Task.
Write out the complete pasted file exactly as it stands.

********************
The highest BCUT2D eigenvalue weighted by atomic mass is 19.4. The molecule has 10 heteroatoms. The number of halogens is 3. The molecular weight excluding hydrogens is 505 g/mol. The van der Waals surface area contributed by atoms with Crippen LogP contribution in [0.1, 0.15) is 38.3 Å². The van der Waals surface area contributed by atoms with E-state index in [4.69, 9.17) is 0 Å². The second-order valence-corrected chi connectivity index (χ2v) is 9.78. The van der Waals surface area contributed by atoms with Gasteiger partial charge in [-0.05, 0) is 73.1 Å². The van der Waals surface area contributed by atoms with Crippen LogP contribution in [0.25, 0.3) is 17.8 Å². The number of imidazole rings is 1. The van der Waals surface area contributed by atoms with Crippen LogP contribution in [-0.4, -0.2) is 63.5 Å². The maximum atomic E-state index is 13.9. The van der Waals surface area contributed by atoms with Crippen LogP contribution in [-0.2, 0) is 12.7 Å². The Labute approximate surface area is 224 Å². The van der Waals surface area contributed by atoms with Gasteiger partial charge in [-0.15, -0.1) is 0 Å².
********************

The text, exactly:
The highest BCUT2D eigenvalue weighted by atomic mass is 19.4. The molecule has 10 heteroatoms. The number of halogens is 3. The molecular weight excluding hydrogens is 505 g/mol. The van der Waals surface area contributed by atoms with Crippen LogP contribution in [0.1, 0.15) is 38.3 Å². The van der Waals surface area contributed by atoms with E-state index in [4.69, 9.17) is 0 Å². The second-order valence-corrected chi connectivity index (χ2v) is 9.78. The van der Waals surface area contributed by atoms with Gasteiger partial charge in [-0.05, 0) is 73.1 Å². The van der Waals surface area contributed by atoms with Crippen LogP contribution in [0.25, 0.3) is 17.8 Å². The number of imidazole rings is 1. The van der Waals surface area contributed by atoms with Crippen LogP contribution in [-0.4, -0.2) is 63.5 Å². The maximum atomic E-state index is 13.9. The van der Waals surface area contributed by atoms with Crippen LogP contribution in [-0.2, 0) is 12.7 Å². The Labute approximate surface area is 224 Å². The van der Waals surface area contributed by atoms with Gasteiger partial charge in [-0.15, -0.1) is 0 Å².